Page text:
Physical Sciences

Mars-Optimized Solar Cells

NASA’s Jet Propulsion Laboratory, Pasadena, California Commercial triple junction solar cell designs were modified in their junction thicknesses, contact grid densities, and anti-reflective (AR) coating thicknesses to better match the Mars surface solar spectrum. Resulting cells show up to approximately 8% relative improvement in efficiency under the Mars solar spectrum, compared to non-optimized space solar cells, in testing performed at JPL.

Posted in: Briefs, Physical Sciences, Solar energy


Alternating Magnetic Field Forces for Satellite Formation Flying

John F. Kennedy Space Center, Florida Orbiting a large number of satellites in fixed formations will be critical to many future space missions, especially large-scale interferometers, telescopes, antennas, and gravity wave detectors. Consequently, extensive research has been devoted over the last 20 years to formation flying architectures, concentrating not only on the mission objective, but also on the technologies required to achieve a stable satellite formation. Several proposals have been suggested for determining the location of the satellites, but the more difficult problem is developing a system that can hold the satellites at those desired locations and orientations. The two most common solutions are to use microthrusters, though these require propellant and will eventually be depleted, or to choose orbital patterns that minimize relative perturbations, but for highly precise positioning, this is not adequate. Neither of these approaches solves the problem for long-duration missions such as a multi-element telescope where the mirrors must be located and oriented to a tolerance less than an optical wavelength.

Posted in: Briefs, TSP, Physical Sciences, Flight management systems, Satellites


Thermal Materials Protect Priceless Personal Keepsakes

Thermal protection technology used on the shuttles keeps valuables safe from fire. Most of us cannot comprehend the task of building something to withstand temperatures over 4,000 °F, but NASA can. The space shuttles endured such temperatures when returning to Earth’s atmosphere because of aerodynamic heating, or heating due to the combination of compression and surface friction from Earth’s atmosphere. For the vehicle to survive these conditions, NASA constructed a complex thermal protection system (TPS) for the exterior of the shuttle.

Posted in: Articles, Materials, Physical Sciences, Fire


Nanosensor/Cellphone Hybrid for Detecting Chemicals and Concentrations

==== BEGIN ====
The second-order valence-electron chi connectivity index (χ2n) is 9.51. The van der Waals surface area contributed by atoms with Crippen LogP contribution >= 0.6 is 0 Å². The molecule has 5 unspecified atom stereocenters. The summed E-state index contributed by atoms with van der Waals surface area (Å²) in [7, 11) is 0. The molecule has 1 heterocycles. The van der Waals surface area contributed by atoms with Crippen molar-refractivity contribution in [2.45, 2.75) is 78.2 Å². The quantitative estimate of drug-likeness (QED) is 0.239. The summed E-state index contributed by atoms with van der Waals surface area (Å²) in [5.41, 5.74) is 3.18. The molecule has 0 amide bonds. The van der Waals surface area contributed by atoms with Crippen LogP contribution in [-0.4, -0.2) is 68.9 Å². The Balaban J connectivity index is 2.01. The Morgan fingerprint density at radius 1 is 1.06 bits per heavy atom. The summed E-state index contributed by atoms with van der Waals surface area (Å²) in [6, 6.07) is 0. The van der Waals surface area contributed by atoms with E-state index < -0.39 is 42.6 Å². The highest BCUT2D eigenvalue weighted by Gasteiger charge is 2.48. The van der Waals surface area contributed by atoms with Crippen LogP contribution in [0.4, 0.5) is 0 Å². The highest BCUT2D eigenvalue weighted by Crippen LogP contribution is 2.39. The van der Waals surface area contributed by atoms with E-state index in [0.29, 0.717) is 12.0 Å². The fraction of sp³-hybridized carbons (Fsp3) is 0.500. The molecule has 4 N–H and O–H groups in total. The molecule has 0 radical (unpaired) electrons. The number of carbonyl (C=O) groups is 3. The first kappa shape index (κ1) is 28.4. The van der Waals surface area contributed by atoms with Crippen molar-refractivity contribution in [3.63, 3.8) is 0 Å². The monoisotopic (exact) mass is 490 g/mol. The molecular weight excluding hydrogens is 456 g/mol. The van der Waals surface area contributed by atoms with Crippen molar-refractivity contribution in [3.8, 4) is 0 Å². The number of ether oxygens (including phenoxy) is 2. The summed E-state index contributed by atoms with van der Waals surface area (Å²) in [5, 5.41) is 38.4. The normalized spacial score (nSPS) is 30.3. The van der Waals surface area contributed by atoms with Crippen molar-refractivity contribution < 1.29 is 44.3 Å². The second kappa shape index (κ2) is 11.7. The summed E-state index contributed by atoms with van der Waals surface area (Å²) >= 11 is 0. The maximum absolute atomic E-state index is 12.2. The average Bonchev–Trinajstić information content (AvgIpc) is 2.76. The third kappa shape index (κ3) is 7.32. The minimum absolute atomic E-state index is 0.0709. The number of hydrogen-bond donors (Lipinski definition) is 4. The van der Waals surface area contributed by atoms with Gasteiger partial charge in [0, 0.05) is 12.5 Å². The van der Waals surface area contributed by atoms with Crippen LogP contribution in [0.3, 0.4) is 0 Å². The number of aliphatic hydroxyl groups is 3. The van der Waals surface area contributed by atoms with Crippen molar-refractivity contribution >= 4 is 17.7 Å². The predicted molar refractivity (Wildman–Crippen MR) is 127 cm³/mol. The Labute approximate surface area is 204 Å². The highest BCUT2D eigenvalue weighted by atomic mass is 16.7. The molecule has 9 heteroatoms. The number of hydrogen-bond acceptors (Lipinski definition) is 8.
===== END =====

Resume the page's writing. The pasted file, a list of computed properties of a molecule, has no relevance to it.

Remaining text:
Based on solid-state technology, the sensor requires no reagents and can be refreshed with an ultraviolet diode. Ames Research Center, Moffett Field, California Nanosensors have been developed for chemical detection using carbon nanotubes (CNTs). Unlike other chemical sensors, this solid-state approach requires no reagents and can be refreshed with a solid-state ultraviolet (UV) diode. The sensors possess high sensitivity (ppbv), fast response (≈2 s), high selectivity, low power (μW), and very small size (1 cm2 or less based on advanced miniaturization), and they are ideally suited for integration with wireless networks or cellphone type devices.

Posted in: Briefs, Physical Sciences, Sensors, Sensors and actuators, Chemicals


Coated or Doped Carbon Nanotube Network Sensors as Affected by Environmental Parameters

Applications include medical diagnostics, gas leak detection, and homeland security and defense. Ames Research Center, Moffett Field, California Chemical sensors have been developed over the past decades to detect gases and vapors at various concentration levels for deployment in a wide range of industrial applications. The detection usually centers on a change of a particular property or status of the sensing material, such as temperature, electrical, and optical characteristics. Other types of sensors include electrochemical cells, conducting polymer sensors, surface acoustic wave sensors, and catalytic bead sensors. Sensors based on nanotechnology promise to provide improved performance on all of these sensors compared to current micro and macro sensors.

Posted in: Briefs, Physical Sciences, Sensors, Sensors and actuators, Chemicals, Gases


Regenerable Internal CO Scrubber for Hydrogen Sensors

A guard electrode would protect the sensing electrode to maintain sensor sensitivity toward hydrogen. Lyndon B. Johnson Space Center, Houston, Texas Amperometric electrochemical sensors are commonly used for the detection of carbon monoxide (CO) and hydrogen (H2) in air. The electrochemistry of heterogeneous CO and H2 oxidations is similar enough that the sensors show significant cross-sensitivities between the two gases. Thus, in applications where H2 is being monitored in the presence of CO, amperometric hydrogen sensors will produce false positive responses due to the presence of CO. This error is further aggravated by the fact that the sensor’s response to CO is typically at least twice that for hydrogen on a volumetric basis. Furthermore, chronic CO exposure will poison or fatigue the H2 sensor electrodes and reduce the sensor sensitivity toward hydrogen.

Posted in: Briefs, Physical Sciences, Sensors, Sensors and actuators, Carbon monoxide


Nanostructure Sensor Determines Presence and Concentration of a Target Molecule in Fluid

This sensing system works with resonant frequencies. Ames Research Center, Moffett Field, California Several methods are presently being developed to sense the presence of a target molecule in small or modest concentration in a fluid. However, estimation of the concentration of the target molecule is unavailable where the fluid is substantially motionless relative to the sensor, in part because the fluid in equilibrium will have substantially the same concentration everywhere.

Posted in: Briefs, Physical Sciences, Sensors, Sensors and actuators


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